This report is based on a series of studies of the situation of disabled children in four very different countries, in different region of the world, during 2001-2003. Through listening to their stories, and talking to politicians, officials, human rights institutions, parents, teachers, NGOs and disabled adults, it has been possible to develop a broad understanding of the range of experiences disabled children live with on a daily basis, It has also provided an opportunity to access what is working best to overcome the discrimination and social exclusion. The report seeks to bring those findings together and present both what children say about their lives and the canges that are needed - in government, in civil society and in law, policy and practice - if the rights of disabled children are to be realised.
Partnerships, Advocacy, and Communication for Social Change
The Report focuses on measures to improve accessibility and equality of opportunity; promoting participation and inclusion; and increasing respect for the autonomy and dignity of persons with disabilities. Chapter 1 defines terms such as disability, discusses prevention and its ethical considerations, introduces the International Classification of Functioning, Disability and Health (ICF) and the CRPD, and discusses disability and human rights, and disability and development. Chapter 2 reviews the data on disability prevalence and the situation of people with disabilities worldwide. Chapter 3 explores access to mainstream health services for people with disabilities. Chapter 4 discusses rehabilitation, including therapies and assistive devices. Chapter 5 investigates support and assistance services. Chapter 6 explores inclusive environments, both in terms of physical access to buildings, transport, and so on, but also access to the virtual environments of information and communication technology. Chapter 7 discusses education, and Chapter 8 reviews employment for people with disabilities. Each chapter includes recommendations, which are also drawn together to provide broad policy and practice considerations in Chapter 9.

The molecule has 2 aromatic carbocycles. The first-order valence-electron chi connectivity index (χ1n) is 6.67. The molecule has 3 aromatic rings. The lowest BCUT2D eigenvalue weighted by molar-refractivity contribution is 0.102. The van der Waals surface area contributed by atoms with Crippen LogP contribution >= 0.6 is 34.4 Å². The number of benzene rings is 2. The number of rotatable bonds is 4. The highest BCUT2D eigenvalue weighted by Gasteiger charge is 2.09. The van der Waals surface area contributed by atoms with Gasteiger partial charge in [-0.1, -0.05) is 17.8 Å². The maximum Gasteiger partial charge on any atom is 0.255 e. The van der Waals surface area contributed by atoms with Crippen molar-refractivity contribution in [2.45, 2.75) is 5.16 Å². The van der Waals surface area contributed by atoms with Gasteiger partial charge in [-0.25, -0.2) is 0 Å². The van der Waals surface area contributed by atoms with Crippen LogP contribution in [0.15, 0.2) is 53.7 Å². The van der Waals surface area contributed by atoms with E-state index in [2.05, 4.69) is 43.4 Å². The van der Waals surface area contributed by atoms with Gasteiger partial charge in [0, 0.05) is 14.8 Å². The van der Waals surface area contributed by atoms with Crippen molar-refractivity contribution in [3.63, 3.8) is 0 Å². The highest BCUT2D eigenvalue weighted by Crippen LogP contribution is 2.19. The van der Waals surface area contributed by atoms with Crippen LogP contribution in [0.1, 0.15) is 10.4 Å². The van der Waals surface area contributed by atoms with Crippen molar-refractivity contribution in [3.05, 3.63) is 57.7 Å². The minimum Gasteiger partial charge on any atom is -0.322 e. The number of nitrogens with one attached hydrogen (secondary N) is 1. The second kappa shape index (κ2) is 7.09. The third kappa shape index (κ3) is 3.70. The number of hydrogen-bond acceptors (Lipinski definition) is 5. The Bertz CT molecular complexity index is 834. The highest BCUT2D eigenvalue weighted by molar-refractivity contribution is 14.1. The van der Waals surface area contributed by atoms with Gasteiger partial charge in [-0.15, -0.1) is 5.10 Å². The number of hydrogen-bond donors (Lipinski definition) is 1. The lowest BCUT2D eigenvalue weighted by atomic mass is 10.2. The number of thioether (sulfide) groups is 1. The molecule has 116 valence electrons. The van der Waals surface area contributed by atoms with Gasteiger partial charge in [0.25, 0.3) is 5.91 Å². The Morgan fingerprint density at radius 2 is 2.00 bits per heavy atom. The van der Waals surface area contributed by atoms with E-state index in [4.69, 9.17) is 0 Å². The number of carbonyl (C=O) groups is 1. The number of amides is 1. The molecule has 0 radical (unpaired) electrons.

This booklet aims to showcase the views and photography of Young Voices in an inclusive education environment. It is the hope of the authors to encourage adults and young people to think about what makes their schools inclusive, to carry out similar projects, and to work togerher to solve any problems, so that their schools become more inclusive for everyone.
Partnerships, Advocacy, and Communication for Social Change
The Committee of Ministers has taken note of Parliamentary Assembly Recommendation 1990 (2012) on “The right of everyone to take part in cultural life” and of the appended Guidelines for developing policies to ensure effective participation in cultural life. It brought this recommendation to the attention of the member States’ governments so that they might be guided by it in framing their national policies, also transmitting it to the relevant Council of Europe committees1 and to the Executive Committee of the North-South Centre for information and for receipt of any comments they might have.